Nickelback is selling out venues nationwide and rocking the crowds in jeans and T-shirts. Expect plenty of pyrotechnics, videos on the big screen, and smash hits like “Animal,” “Photograph,” “Someday,” “Woke Up This Morning,” and “How You Remind Me.”
Tag Archive: alternative metal
The outrageous shock rock band Marilyn Manson is touring the US with Slayer. With theater not seen since Alice Cooper, this show is a must see. Be prepared to be shocked and entertained by the over the top performances and obscene behavior.
Don’t miss your chance to see Marilyn Manson in person.
Aaron Lewis, born April 13, 1972 in Rutland, Vermont, USA, is the lead vocalist and acoustic guitarist of the alternative metal group Staind. Lewis grew up, largely, in Longmeadow, Massachusetts. Aaron Lewis was, before Staind, in a band known as J-CAT with Tori Sands, Chris Ballini, and Staind bandmate Jon Wysocki. An album surfaced on the internet with 9 of J-CAT’s performances at Club Infinity in Springfield, Massachusetts. The performances were recorded while Dysfunction was being recorded. Two of Staind’s popular singles—”Outside” and “It’s Been Awhile”—were both originally performed by J-CAT with somewhat different lyrics.
Tool is an American progressive rock band, formed in 1990 in Los Angeles, California, when drummer Danny Carey joined the rehearsal of his neighbor, singer Maynard James Keenan, guitarist Adam Jones and bassist Paul d’Amour, when nobody else would show up. His decision proved to be a stroke of luck when the band turned out to become a highly successful act, “introducing dark, vaguely underground metal to the preening pretentiousness of art rock” — most notably due to their influential second album, Ænima (1996).
They have gained appreciation and critical praise for a complex and ever-evolving sound, that ranges from “slam and bang” heavy metal on their first release to more progressive influenced songwriting on Lateralus (2001) which “in another era [...] would have been considered progressive rock, ten tons of impressive pretension.” Their overall sound has been described as “grinding, post-Jane’s Addiction heavy metal” as well as “a primal sound as distinct as it is disturbing” — most simplified categorizations of the band’s genre are often dismissed. They are known for addressing philosophical and spiritual issues in their lyrics, such as evolution and Jungian psychology (“Forty Six & 2″), organized religion (“Opiate”) and transcendence (“Lateralus”), as well as for songs that feature “complex rhythm changes, haunting vocals, and an onslaught of changes in dynamics” which often result in a greater-than-average track length. Additionally, most of their music videos feature stop-motion animation created by Jones, in a style similar to the Brothers Quay — “strange puzzle-like four minute movies” — which tend to perpetuate the perception of Tool as a “dark, disturbing” band.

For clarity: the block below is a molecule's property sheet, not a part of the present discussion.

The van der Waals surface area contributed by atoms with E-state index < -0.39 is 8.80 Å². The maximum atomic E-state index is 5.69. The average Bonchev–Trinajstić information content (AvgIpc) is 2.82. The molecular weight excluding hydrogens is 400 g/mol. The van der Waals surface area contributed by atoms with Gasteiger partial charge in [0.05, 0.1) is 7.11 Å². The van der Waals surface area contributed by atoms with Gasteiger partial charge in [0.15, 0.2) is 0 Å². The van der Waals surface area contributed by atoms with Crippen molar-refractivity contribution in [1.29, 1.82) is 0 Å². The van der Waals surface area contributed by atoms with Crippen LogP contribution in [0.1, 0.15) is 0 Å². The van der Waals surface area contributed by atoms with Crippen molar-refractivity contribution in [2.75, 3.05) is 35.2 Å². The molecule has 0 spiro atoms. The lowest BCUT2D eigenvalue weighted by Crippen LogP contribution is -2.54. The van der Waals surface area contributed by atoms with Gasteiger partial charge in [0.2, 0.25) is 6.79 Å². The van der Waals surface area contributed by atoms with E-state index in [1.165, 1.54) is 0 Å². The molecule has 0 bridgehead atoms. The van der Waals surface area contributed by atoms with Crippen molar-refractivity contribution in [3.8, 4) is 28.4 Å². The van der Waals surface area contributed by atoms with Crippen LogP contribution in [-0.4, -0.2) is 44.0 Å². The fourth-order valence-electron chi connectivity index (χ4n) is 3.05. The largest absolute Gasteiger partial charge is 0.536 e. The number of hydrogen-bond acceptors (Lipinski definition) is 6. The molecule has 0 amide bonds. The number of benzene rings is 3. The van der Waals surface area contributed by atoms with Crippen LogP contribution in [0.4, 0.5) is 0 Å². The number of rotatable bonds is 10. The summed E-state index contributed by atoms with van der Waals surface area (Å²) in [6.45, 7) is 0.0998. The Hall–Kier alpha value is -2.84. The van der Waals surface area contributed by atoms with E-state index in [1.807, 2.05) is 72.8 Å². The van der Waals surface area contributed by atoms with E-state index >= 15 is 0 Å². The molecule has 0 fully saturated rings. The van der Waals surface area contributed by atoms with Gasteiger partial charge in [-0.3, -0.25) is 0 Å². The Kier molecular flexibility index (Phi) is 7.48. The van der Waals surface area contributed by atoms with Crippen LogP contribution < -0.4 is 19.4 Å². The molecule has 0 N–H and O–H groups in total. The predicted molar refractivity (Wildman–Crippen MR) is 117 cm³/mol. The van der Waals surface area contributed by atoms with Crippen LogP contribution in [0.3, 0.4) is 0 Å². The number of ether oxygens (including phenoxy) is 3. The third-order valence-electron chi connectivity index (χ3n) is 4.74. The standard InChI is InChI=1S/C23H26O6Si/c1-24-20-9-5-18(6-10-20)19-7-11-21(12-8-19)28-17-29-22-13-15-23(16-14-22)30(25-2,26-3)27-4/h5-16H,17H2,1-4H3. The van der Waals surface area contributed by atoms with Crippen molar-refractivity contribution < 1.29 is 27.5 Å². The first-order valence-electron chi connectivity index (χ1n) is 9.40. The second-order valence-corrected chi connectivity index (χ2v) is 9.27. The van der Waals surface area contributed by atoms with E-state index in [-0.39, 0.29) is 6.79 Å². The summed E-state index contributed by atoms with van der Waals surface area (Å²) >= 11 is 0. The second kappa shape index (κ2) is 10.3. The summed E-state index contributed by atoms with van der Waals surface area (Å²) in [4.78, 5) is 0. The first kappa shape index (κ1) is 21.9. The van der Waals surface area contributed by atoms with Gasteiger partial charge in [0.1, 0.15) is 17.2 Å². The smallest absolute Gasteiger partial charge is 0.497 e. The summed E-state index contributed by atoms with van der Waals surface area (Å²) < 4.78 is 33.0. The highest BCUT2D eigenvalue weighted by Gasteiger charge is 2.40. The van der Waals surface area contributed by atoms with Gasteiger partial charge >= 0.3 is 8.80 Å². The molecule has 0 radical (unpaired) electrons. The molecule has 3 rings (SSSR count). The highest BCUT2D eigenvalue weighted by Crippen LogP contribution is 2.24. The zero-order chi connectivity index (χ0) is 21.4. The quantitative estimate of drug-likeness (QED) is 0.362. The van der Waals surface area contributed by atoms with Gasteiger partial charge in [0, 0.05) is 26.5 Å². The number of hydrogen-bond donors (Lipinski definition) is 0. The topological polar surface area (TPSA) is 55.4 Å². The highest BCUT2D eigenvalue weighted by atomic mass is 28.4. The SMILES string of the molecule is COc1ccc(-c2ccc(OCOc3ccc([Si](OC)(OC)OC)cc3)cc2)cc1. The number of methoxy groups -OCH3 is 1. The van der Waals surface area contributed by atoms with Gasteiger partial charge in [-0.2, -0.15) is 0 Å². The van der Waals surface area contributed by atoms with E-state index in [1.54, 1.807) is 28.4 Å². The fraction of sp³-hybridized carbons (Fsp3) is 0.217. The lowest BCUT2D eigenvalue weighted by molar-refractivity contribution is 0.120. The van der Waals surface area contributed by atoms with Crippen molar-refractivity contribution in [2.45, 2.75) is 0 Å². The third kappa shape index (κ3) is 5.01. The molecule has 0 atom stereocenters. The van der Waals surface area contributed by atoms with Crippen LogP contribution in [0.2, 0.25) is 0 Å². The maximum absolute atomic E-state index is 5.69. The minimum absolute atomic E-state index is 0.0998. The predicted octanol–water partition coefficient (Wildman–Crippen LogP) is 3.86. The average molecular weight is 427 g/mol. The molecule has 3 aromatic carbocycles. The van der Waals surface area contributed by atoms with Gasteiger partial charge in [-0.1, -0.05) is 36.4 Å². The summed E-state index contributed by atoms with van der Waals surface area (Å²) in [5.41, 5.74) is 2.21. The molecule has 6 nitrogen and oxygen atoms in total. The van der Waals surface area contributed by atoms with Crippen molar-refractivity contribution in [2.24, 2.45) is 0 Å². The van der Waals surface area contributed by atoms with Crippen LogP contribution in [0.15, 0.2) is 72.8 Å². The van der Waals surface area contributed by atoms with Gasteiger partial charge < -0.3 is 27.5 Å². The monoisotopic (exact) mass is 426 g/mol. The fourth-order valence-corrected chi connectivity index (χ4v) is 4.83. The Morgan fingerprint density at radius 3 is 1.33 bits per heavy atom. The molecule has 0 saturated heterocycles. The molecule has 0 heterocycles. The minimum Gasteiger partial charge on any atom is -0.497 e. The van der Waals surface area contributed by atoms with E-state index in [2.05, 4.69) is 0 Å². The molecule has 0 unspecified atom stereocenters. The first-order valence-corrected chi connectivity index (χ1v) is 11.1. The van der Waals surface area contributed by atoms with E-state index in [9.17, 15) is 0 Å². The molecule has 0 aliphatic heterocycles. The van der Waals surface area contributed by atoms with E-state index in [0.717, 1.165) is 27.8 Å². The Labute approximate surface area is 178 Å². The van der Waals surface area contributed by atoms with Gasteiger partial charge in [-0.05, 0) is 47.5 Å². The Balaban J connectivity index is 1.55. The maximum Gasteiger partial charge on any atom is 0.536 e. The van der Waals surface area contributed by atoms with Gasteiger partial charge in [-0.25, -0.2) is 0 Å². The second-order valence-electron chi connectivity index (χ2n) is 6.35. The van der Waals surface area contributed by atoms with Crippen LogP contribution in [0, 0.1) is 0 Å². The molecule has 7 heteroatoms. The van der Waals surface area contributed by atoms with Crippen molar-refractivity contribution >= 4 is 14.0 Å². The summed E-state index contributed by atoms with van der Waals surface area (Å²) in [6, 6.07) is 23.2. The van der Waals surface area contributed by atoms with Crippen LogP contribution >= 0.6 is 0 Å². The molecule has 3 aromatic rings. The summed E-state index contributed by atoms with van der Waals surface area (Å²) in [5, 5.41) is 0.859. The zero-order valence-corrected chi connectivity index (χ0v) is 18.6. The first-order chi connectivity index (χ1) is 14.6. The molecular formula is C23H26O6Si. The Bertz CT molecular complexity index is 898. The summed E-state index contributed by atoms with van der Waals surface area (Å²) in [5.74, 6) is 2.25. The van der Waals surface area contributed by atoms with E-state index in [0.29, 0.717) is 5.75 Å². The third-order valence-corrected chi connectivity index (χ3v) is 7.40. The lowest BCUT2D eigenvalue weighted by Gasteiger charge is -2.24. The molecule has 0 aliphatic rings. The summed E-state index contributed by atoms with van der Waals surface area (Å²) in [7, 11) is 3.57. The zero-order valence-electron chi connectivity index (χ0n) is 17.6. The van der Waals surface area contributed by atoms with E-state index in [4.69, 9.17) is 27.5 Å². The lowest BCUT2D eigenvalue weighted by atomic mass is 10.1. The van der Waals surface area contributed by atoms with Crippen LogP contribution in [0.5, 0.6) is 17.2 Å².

Their music has been influenced by King Crimson, Led Zeppelin, Pink Floyd, Rush, Meshuggah, and early Yes, among several others. In turn, Tool’s music has been deemed influential by critics and fellow artists alike.
Recently Kirk Hammett (Metallica) has played with the band in a show and described in Metallica’s official web site this event as “one of the most profound jamming experiences I have ever encountered.”
Alice in Chains tickets
Alice in Chains is an influential grunge/hard rock group formed by lead singer Layne Staley (1967-2002) in the mid-1980s, originally as Diamond Lie and shortly followed by several other names before taking the name of Alice in Chains, which derived from one of Layne Staley’s former bands, Alice N’ Chainz. The name derived from their early stages as a band when the group would dress in drag at concerts; Staley described it as a name he thought of that would fit a band that “dressed in drag and played speed metal.” They quickly shed this image, however, for grunge fashion. Along with Nirvana, Pearl Jam, and Soundgarden, Alice in Chains was one of the most commercially successful bands from the Seattle, Washington grunge music scene. Unlike many of their peers, Alice in Chains owed more to heavy metal than to punk or ’70s rock, but the group became closely associated with grunge due to their Seattle roots, the image they often presented (e.g., denim jeans, Dr. Martens boots, etc.), and their introspective and sometimes morbid lyrics (often sung in unusual and distinctive vocal harmonies).